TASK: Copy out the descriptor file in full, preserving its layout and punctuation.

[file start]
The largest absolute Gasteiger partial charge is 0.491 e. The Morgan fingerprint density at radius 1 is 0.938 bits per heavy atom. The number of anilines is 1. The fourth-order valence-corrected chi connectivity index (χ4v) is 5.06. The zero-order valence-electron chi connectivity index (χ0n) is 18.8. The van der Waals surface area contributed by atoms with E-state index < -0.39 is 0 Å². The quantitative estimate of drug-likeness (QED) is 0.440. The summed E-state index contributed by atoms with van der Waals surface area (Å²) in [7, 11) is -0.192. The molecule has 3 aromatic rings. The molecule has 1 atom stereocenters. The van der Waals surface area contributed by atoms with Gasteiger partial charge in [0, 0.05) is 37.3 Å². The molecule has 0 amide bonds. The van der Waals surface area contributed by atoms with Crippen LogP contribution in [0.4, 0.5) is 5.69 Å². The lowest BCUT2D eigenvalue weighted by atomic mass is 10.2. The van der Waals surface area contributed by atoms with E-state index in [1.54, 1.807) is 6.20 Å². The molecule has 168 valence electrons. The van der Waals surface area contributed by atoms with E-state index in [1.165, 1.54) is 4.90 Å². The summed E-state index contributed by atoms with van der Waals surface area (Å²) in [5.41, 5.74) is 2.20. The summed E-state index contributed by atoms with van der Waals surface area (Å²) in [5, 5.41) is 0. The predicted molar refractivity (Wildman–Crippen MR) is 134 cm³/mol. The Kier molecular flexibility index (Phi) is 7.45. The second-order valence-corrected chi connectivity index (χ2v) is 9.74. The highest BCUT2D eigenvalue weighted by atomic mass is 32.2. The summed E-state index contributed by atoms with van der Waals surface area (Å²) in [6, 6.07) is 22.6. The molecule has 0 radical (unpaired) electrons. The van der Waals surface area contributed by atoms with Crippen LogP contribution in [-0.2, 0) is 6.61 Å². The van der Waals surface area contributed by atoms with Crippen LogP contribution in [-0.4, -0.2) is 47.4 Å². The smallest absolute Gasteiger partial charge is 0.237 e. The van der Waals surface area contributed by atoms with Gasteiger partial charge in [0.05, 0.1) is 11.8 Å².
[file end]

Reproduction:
The largest absolute Gasteiger partial charge is 0.491 e. The Morgan fingerprint density at radius 1 is 0.938 bits per heavy atom. The number of anilines is 1. The fourth-order valence-corrected chi connectivity index (χ4v) is 5.06. The zero-order valence-electron chi connectivity index (χ0n) is 18.8. The van der Waals surface area contributed by atoms with E-state index < -0.39 is 0 Å². The quantitative estimate of drug-likeness (QED) is 0.440. The summed E-state index contributed by atoms with van der Waals surface area (Å²) in [7, 11) is -0.192. The molecule has 3 aromatic rings. The molecule has 1 atom stereocenters. The van der Waals surface area contributed by atoms with Gasteiger partial charge in [0, 0.05) is 37.3 Å². The molecule has 0 amide bonds. The van der Waals surface area contributed by atoms with Crippen LogP contribution in [0.4, 0.5) is 5.69 Å². The lowest BCUT2D eigenvalue weighted by atomic mass is 10.2. The van der Waals surface area contributed by atoms with E-state index in [1.54, 1.807) is 6.20 Å². The molecule has 168 valence electrons. The van der Waals surface area contributed by atoms with E-state index in [1.165, 1.54) is 4.90 Å². The summed E-state index contributed by atoms with van der Waals surface area (Å²) in [5.41, 5.74) is 2.20. The summed E-state index contributed by atoms with van der Waals surface area (Å²) in [5, 5.41) is 0. The predicted molar refractivity (Wildman–Crippen MR) is 134 cm³/mol. The Kier molecular flexibility index (Phi) is 7.45. The second-order valence-corrected chi connectivity index (χ2v) is 9.74. The highest BCUT2D eigenvalue weighted by atomic mass is 32.2. The summed E-state index contributed by atoms with van der Waals surface area (Å²) in [6, 6.07) is 22.6. The molecule has 0 radical (unpaired) electrons. The van der Waals surface area contributed by atoms with Crippen LogP contribution in [-0.2, 0) is 6.61 Å². The van der Waals surface area contributed by atoms with Crippen LogP contribution in [-0.4, -0.2) is 47.4 Å². The smallest absolute Gasteiger partial charge is 0.237 e. The van der Waals surface area contributed by atoms with Gasteiger partial charge in [0.05, 0.1) is 11.8 Å².